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Consent doesn’t ever resemble the phrase 'I guess'

By Gabrielle Noel

Consent, much like the word ‘intersectional’, has become a familiar buzzword. I hear it mostly from women who identify as feminists, but also from straight men who like the idea of women agreeing to have sex with them. Regardless of context, once states like California and New York passed affirmative consent legislation, and as others started to consider those same policies, it became clear that there was finally a national conversation about rape and sexual assault that could be headed in the right direction.

Now, for the people who understand consent, that’s great news. But considering affirmative consent is only sparingly taught in schools, and the incredibly oversimplified “yes means yes” model for consent, I wonder how we can truly emerge as a consent culture when so few people recognize what that looks like.

Consent doesn’t ever resemble the phrase “I guess”.

In fact, I wonder how people feel comfortable engaging in anything less than “absolutely” sex, or “please, baby, please” sex, because those are significantly more fun. If one (or more) people are leaving a sexual exchange feeling shocked or uncomfortable, you’re possibly having “I guess” sex or “nobody asked you” sex and guess what? Neither of those sound consensual. 

“Stealthing” is a form of sexual assault 

We have normalized sexual encounters that are absent of a continuous, mutual conversation about boundaries. It’s why describing a sexual encounter where someone secretly removed the condom is rarely called rape, and why patrons of sex workers who refuse to pay for the services they received think their crime was only theft. It’s true evidence of how tolerant of rape culture we’ve become.

When I describe a scenario where a partner came inside of me when we’d agreed that he wouldn’t, nobody ever calls him a rapist. In fact, nobody even really sees him as a bad person. He came inside of me, rolled over, and handed me money to purchase Plan B -- making two decisions for me simultaneously, but refusing to see how that violated my consent -- and even my close friends were confused by my pain. They asked, “So it’s because he lied to you? Is it how he treated you?” It’s the kind of rape that still feels emotional and violating but you tell yourself it could’ve been worse.

There is a gender power imbalance when it comes to consent 

There are a number of things we need to understand about consent to understand why referring to the violations of it as “rape” never happens.

Consent often gets described in terms of gender roles, which not only minimizes the existence of sexual violence in queer relationships (and queer relationships period), but it classifies women as the consentors and men as the gatekeepers of consent. I blame this model for why people keep asking me “who’s the man?” when they see me partnered with women. They’re not asking about our gender identity, but rather want to know who holds the power in our sexual exchanges and can’t fathom that the answer is neither.

We also have to understand consent simultaneous to the power imbalances that stem from patriarchy. Women are taught to be polite and docile opposite men who are expected to be confident and assertive, and the normalization of coercion and deception as flirting stems from that. When we understand that consent is meant to be informed and enthusiastic, we can call sexual activity that only person wanted what it is -- which is not finesse, not game, but rape.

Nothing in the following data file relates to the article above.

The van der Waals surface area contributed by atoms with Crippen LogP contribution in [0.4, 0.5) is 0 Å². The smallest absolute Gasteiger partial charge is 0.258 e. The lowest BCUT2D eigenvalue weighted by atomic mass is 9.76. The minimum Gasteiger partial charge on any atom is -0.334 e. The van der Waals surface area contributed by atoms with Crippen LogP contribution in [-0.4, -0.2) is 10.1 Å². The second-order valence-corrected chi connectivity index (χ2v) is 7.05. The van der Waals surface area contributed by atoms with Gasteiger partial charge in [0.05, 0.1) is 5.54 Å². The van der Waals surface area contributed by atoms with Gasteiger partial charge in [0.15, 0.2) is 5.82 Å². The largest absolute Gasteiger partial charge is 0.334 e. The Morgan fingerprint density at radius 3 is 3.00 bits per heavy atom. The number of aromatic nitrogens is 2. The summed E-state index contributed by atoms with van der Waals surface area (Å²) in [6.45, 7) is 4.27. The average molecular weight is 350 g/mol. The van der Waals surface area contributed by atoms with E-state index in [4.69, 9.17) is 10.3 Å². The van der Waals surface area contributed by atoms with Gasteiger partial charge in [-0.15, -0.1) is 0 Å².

Women should not tolerate “small” violations 

Planned Parenthood came up with the acronym “FRIES” for people who struggle to understand the definition of consent. Translated, it means that consent is: freely given, reversible, informed, enthusiastic, and specific. It gives us the exact language to explain why removing the condom without your partner’s knowledge is, in fact, rape, or why continuing a sexual activity when consent has been withdrawn is rape, or why choking someone in bed who has expressed that they don’t like it is rape. It addresses that consenting to penetration doesn’t mean your body forfeits the right to make any other decisions.

But what’s really terrifying is how, despite the infographics and cute acronyms, consent still gets classified as a murky, hard-to-define gray area. This rhetoric creates space for “accidental rape” -- which is in quotations because it doesn’t actually exist -- and gives predators a cop-out.

It transforms actual victims of sexual violence into people who failed to communicate effectively and predators into the new victims, people criminalized for an innocent mistake. It encourages women to tolerate the “small” violations of their consent because there are bigger ones to be concerned about. It functions, like many other tools of oppression, to keep victims from coming forward because they see their rapists as unknowing perpetrators of violence. It allows us to claim that some aspects of sexual violence aren’t a “big deal” even as they take an emotional toll on us -- even as they teach us to tolerate the decisions other people make for our bodies.

So pushing for consent legislation is one thing, but it’s bigger than tweeting “yes means yes”. Consent culture requires us to critique the behaviors we’ve normalized within the context of a rape culture. It encourages us to develop a thorough understanding of consent, and most importantly -- be capable of recognizing when consent is violated.

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